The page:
SQL Server 2012 development, like other emerging technologies, is unlikely to be embraced as quickly as it should. Many businesses are content with the status quo. It’s not easy to determine if a technology upgrade will be worth the investment. Owners often fall victim to the “if it ain’t broke, don’t fix it” cliché, insisting that “what we’ve got works.” And that’s true. Outdated technology – even if it’s a strong one like Microsoft SQL Server 2008 – sometimes gets the job done.
Teresa Lhotka's latest white paper shows how enterprises can use SQL Server 2012 to harness big data from point of collection to presentation-ready reports.
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But is there a faster path to insight?
Microsoft launched SQL Server 2012 on March 7, and in doing so they have provided those savvy enough to adopt this new technology with a wealth of new features that will enhance long-term profitability.
Thanks to SQL 2012, database development has never been simpler. Some new features include Project Crescent – a browser-based Silverlight reporting tool; tabular SQL Server Analysis Services; and enhancements to SQL Server Reporting Services data alerts and shared SharePoint service. SQL 2012 developers looking for more in-depth descriptions may be interested in Magenic consultant Joe Stariha’s recent blog post on the Integration Services Catalog in SQL 2012.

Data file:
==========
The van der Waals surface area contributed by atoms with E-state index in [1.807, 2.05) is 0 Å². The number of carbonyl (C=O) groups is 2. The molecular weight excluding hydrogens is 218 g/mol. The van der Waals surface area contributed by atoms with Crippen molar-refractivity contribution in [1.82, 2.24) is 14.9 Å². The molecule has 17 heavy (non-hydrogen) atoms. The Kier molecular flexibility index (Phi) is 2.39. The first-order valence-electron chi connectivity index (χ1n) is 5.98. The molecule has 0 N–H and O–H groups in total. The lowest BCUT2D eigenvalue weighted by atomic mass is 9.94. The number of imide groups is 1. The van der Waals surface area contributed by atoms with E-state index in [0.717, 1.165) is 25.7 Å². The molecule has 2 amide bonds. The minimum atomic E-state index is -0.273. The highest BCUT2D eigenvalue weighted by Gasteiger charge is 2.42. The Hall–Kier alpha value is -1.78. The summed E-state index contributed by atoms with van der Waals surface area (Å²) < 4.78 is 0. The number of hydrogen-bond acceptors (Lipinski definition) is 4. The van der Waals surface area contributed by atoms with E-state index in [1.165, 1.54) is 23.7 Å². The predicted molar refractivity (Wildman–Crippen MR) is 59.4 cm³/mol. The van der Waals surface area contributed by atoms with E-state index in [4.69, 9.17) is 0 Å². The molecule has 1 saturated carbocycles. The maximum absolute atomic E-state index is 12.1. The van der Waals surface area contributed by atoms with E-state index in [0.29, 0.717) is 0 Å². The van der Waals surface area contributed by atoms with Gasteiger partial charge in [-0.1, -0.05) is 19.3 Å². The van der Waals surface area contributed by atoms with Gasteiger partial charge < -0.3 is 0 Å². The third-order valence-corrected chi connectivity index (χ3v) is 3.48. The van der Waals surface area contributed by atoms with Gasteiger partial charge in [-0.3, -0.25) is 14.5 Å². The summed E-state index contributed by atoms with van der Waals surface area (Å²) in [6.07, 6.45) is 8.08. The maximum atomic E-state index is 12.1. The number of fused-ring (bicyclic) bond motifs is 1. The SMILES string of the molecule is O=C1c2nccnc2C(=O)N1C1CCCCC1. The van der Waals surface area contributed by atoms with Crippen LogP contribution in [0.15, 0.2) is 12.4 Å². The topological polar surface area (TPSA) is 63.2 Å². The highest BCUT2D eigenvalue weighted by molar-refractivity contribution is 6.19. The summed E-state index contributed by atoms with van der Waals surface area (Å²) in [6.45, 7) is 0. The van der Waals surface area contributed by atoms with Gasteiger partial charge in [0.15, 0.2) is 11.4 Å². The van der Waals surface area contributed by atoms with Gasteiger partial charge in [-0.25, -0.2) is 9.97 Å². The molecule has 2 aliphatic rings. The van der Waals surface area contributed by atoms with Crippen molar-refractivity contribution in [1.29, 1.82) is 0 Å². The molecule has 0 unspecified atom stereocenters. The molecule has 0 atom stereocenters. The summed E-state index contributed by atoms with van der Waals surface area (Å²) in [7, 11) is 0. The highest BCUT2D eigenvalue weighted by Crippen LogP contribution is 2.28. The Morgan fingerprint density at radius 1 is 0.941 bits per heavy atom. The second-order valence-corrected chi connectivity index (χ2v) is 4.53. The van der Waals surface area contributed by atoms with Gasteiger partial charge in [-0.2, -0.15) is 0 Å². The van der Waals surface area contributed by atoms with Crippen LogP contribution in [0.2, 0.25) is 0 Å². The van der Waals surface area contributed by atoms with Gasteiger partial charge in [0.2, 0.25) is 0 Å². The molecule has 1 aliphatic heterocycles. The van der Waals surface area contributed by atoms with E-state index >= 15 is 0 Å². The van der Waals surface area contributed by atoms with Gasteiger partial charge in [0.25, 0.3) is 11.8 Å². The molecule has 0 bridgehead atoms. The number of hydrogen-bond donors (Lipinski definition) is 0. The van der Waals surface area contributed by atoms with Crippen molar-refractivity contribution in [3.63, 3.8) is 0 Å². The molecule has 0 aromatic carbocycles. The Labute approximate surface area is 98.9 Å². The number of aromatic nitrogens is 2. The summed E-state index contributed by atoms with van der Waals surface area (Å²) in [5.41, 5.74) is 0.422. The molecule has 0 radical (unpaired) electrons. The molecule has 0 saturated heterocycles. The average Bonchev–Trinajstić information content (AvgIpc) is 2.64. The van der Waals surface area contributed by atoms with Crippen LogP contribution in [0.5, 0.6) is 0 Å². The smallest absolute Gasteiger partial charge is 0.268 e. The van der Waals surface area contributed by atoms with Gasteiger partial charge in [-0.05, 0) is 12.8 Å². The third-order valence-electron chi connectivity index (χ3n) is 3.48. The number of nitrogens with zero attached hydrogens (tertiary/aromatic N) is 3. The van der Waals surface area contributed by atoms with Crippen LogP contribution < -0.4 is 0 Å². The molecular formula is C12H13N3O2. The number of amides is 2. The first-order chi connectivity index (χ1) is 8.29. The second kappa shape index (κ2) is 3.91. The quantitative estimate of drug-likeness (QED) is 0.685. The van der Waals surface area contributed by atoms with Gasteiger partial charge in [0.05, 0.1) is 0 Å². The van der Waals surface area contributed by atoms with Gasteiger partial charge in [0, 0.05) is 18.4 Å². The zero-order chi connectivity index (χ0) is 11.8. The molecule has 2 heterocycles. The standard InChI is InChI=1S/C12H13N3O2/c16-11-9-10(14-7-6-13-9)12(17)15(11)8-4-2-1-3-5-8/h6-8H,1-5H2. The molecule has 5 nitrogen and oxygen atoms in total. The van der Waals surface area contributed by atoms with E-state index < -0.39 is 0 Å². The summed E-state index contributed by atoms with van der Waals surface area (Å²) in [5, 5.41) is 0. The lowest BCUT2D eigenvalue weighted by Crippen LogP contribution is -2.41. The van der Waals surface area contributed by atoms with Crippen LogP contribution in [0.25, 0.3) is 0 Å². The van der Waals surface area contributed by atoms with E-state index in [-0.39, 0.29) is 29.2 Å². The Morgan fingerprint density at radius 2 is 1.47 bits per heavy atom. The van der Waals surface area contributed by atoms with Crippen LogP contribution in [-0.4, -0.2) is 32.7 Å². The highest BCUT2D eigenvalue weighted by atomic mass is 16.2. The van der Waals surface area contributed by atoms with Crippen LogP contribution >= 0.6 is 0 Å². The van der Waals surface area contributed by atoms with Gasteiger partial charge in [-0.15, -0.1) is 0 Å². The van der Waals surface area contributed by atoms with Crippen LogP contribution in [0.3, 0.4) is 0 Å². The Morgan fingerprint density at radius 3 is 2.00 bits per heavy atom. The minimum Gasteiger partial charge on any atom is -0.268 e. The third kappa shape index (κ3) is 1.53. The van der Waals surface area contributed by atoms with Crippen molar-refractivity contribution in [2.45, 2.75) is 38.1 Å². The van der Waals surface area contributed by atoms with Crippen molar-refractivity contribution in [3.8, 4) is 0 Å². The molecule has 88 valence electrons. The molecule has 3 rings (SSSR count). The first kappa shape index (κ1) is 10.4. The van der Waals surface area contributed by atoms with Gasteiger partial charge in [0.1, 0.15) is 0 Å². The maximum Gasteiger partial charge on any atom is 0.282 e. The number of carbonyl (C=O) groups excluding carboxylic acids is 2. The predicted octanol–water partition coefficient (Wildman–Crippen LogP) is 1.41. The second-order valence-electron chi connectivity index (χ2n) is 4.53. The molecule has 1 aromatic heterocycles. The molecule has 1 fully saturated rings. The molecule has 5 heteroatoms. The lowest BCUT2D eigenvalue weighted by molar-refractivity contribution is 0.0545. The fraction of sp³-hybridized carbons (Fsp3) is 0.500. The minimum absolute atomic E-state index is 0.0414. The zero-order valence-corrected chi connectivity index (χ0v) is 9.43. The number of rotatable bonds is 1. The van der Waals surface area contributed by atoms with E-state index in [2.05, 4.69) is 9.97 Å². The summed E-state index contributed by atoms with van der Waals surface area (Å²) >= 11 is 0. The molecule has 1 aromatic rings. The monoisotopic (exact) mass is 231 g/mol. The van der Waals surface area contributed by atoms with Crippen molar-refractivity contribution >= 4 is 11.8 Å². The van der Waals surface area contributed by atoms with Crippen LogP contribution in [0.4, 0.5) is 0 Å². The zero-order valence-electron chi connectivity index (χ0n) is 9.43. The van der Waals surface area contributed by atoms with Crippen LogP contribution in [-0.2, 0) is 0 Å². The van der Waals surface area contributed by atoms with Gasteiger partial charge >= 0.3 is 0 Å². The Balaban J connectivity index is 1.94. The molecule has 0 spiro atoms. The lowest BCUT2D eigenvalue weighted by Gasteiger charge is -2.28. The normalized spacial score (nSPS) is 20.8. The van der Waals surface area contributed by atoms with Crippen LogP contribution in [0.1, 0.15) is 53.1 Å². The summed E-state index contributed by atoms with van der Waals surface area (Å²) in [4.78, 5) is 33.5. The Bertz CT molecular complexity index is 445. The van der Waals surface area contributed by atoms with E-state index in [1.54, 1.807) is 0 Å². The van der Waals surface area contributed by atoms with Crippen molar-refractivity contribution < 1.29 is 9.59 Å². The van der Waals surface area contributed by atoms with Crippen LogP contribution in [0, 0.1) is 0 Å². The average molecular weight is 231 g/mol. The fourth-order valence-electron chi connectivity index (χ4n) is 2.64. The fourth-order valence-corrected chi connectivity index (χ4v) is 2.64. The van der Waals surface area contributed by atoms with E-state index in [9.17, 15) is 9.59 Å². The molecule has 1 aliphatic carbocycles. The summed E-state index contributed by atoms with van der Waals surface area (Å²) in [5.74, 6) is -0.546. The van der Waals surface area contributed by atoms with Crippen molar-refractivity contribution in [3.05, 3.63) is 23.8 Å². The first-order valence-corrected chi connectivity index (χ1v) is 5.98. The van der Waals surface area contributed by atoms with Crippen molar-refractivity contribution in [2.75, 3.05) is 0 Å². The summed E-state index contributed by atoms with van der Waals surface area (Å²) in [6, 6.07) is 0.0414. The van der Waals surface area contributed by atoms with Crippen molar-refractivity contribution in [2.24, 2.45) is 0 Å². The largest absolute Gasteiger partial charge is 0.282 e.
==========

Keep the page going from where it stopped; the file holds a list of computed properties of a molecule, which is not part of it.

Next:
SQL 2012 development will also benefit from last autumn's announcement that SQL 2012 will feature full integration with Hadoop databases. Hadoop developer Apache has a long-standing relationship with Microsoft. The latest iteration of the union will benefit both SQL 2012 developers and Hadoop developers, but more importantly, businesses with a need for providing data on a massive scale for masses of users. For example, an enterprise financial institution that is already utilizing SQL 2012 and looking to analyze data from dozens of servers could employ a Hadoop application. Hadoop would break that data apart and distribute it throughout those servers. That level of data management, possibly handling petabytes of information, isn't possible with traditional databases.
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